I had been so aware of the committee that wrestled together in the establishment of our Principles & Purposes, adopted by the General Assembly in 1985, that I had forgotten they were inspired by the original Principles of the Unitarian Universalist Association, as approved when the Unitarian and Universalist denominations consolidated in 1961.
In accordance with these corporate purposes, the members of the Unitarian Universalist Association, dedicated to the principles of a free faith, unite in seeking:
- To strengthen one another in a free and disciplined search for truth as the foundation of our religious fellowship;
- To cherish and spread the universal truths taught by the great prophets and teachers of humanity in every age and tradition, immemorially summarized in the Judeo-Christian heritage as love to God and love to man;
- To affirm, defend and promote the supreme worth of every human personality, the dignity of man, and the use of the democratic method in human relationships;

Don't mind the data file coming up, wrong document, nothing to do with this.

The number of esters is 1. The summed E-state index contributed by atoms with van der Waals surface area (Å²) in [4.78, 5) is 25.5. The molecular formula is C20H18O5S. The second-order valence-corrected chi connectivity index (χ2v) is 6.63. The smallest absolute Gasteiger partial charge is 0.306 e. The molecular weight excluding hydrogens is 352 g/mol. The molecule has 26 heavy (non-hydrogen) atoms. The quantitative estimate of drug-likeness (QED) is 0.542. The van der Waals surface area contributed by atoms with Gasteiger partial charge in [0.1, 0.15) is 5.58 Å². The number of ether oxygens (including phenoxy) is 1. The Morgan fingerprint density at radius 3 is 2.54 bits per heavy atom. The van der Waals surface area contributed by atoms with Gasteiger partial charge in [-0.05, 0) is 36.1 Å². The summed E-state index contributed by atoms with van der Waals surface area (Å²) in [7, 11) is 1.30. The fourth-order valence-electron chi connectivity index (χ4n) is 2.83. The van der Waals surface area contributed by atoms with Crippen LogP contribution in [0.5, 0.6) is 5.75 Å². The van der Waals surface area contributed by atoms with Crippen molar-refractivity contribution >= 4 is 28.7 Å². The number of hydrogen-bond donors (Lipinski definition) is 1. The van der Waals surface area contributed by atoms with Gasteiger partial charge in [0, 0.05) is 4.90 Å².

- To implement our vision of one world by striving for a world community founded on ideals of brotherhood, justice and peace;
- To serve the needs of member churches and fellowships, to organize new churches and fellowships, and to extend and strengthen liberal religion;
- To encourage cooperation with men of good will in every land.
The UUWorld magazine’s Warren Ross wrote, “The original statement of the purposes of the Unitarian Universalist Association, adopted as the Universalist Church of America and the American Unitarian Association were consolidating, no longer served the need [to describe the depths of our beliefs]. The statement’s precise wording had been a matter of such heated debate that it nearly derailed the merger at the concurrent but separate preparatory sessions of the two denominations the year before.” From the time the current principles and sources were adopted they have become an integral part of our understanding of ourselves as Unitarian Universalists. Still not a belief statement, they help galvanize us, expressing agreed upon values. The addition of sources of faith (originally 5 with the addition of the 6th source in 1995), describe and remind us of the fount of our inspiration.
“We would be one,” the hymnist wrote in welcoming together the Unitarians and the Universalists. This coming May, we will celebrate the 50th year of these two liberal faiths coming together to create one merged tradition. Let us look to our history as we ensure a flourishing future.